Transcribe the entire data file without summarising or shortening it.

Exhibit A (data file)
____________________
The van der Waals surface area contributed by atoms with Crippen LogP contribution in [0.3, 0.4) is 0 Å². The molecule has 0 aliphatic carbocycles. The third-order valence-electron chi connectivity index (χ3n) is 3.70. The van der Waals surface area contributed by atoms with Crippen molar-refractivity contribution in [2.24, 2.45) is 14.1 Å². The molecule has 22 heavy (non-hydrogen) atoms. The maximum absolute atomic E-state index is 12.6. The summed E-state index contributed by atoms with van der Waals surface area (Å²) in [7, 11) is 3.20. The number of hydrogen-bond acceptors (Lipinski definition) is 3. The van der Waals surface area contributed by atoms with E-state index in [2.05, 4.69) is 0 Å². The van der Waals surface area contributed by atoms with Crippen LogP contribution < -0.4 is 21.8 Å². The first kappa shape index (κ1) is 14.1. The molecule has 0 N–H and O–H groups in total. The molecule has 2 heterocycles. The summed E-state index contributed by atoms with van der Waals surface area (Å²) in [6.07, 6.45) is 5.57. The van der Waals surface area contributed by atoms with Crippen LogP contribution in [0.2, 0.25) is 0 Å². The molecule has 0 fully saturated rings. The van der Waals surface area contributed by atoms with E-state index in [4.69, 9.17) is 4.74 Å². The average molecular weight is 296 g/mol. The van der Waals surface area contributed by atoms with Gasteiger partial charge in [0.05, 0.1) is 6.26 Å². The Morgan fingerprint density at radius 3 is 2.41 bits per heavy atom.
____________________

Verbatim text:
The van der Waals surface area contributed by atoms with Crippen LogP contribution in [0.3, 0.4) is 0 Å². The molecule has 0 aliphatic carbocycles. The third-order valence-electron chi connectivity index (χ3n) is 3.70. The van der Waals surface area contributed by atoms with Crippen molar-refractivity contribution in [2.24, 2.45) is 14.1 Å². The molecule has 22 heavy (non-hydrogen) atoms. The maximum absolute atomic E-state index is 12.6. The summed E-state index contributed by atoms with van der Waals surface area (Å²) in [7, 11) is 3.20. The number of hydrogen-bond acceptors (Lipinski definition) is 3. The van der Waals surface area contributed by atoms with E-state index in [2.05, 4.69) is 0 Å². The van der Waals surface area contributed by atoms with Crippen LogP contribution < -0.4 is 21.8 Å². The first kappa shape index (κ1) is 14.1. The molecule has 0 N–H and O–H groups in total. The molecule has 2 heterocycles. The summed E-state index contributed by atoms with van der Waals surface area (Å²) in [6.07, 6.45) is 5.57. The van der Waals surface area contributed by atoms with Crippen LogP contribution in [0.2, 0.25) is 0 Å². The molecule has 0 fully saturated rings. The van der Waals surface area contributed by atoms with E-state index in [4.69, 9.17) is 4.74 Å². The average molecular weight is 296 g/mol. The van der Waals surface area contributed by atoms with Gasteiger partial charge in [0.05, 0.1) is 6.26 Å². The Morgan fingerprint density at radius 3 is 2.41 bits per heavy atom.